Fifty μL of each xenobiotic solution was injected into a Sievers 280 Nitric Oxide Analyzer (Boulder, CO, USA) containing a reducing agent, KI, potassium iodide (5.9 mM) in glacial acetic acid . Standardization was accomplished by injecting various concentrations of a standard solution of NaNO2 into the same reducing environment. Samples were run in triplicate.
Results and Discussion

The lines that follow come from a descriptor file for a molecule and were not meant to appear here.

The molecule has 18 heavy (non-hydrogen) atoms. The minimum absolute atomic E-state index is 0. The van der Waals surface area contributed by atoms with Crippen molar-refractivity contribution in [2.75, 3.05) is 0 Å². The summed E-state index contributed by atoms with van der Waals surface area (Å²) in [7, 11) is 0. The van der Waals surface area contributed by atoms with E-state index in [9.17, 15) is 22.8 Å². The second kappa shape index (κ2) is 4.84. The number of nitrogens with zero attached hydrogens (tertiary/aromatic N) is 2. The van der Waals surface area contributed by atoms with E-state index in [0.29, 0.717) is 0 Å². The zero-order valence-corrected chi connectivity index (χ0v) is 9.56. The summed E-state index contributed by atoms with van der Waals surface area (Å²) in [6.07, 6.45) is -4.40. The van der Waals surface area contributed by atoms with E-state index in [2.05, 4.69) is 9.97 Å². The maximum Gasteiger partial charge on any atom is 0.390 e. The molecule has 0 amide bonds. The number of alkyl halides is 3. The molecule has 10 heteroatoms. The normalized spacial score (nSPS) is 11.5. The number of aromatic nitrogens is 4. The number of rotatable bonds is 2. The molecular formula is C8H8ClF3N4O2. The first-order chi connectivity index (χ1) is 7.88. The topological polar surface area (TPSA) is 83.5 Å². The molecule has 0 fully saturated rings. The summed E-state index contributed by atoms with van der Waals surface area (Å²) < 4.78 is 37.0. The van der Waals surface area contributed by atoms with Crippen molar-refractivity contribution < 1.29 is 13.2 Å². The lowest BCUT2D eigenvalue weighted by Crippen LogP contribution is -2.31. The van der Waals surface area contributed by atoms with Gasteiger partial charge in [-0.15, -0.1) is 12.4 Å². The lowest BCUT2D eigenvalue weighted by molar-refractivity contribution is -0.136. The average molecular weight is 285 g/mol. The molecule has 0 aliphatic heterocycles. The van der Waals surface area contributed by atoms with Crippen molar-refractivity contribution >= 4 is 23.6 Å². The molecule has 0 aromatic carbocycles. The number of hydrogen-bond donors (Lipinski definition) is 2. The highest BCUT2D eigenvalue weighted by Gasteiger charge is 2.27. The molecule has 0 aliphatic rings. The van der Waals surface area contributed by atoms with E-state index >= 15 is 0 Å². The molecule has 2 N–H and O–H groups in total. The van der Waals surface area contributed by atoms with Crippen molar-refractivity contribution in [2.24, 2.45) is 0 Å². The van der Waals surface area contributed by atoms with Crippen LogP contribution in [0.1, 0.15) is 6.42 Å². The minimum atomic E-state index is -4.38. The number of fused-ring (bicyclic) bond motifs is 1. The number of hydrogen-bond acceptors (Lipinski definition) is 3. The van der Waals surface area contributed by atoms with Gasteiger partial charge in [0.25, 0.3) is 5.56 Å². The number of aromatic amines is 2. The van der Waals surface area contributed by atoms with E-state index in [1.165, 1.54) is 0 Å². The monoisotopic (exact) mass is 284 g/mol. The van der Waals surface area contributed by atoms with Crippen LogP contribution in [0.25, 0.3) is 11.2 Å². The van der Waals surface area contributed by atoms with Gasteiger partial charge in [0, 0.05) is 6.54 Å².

Electron paramagnetic resonance (EPR) spin trapping was used to identify •NO release from tobacco xenobiotics. The EPR-silent •NO spin trap iron (II)/N-methyl-D-glucamine dithiocarbamate, Fe2+(MGD)2, coordinates the free •NO radical in aqueous solution, forming a stable, EPR-visible spin adduct, •NO-Fe2+(MGD)2. This species yields a characteristic three-line EPR spectrum with an inter-peak hyperfine splitting value, aN, of 12.4 G and an isotropic nuclear g value, giso, of 2.04, both of which are characteristic of trapped •NO  (Figure 1). We observed unstimulated •NO release from smokeless tobacco extract and NNN, and weak release from NNK in PBS. Free •NO was not detected from pure nicotine under these conditions. However, given its chemical structure, we would not expect to observe an EPR signal from nicotine. When these experiments were performed in human saliva under identical conditions, we observed substantially stronger EPR signals. We believe this increased signal strength to be derived, in part, from the reduction of salivary NO2- by cytochrome cd1 nitrite reductase found in some salivary bacteria [15, 16]. Under these conditions, we observed a substantial EPR signal from nicotine in human saliva. The intensity of this signal suggests there to be substantial biotransformation of nicotine, facilitating the release of •NO. These results suggest that nicotine-derived •NO may substantially contribute to the systemic •NO load to an extent not previously recognized.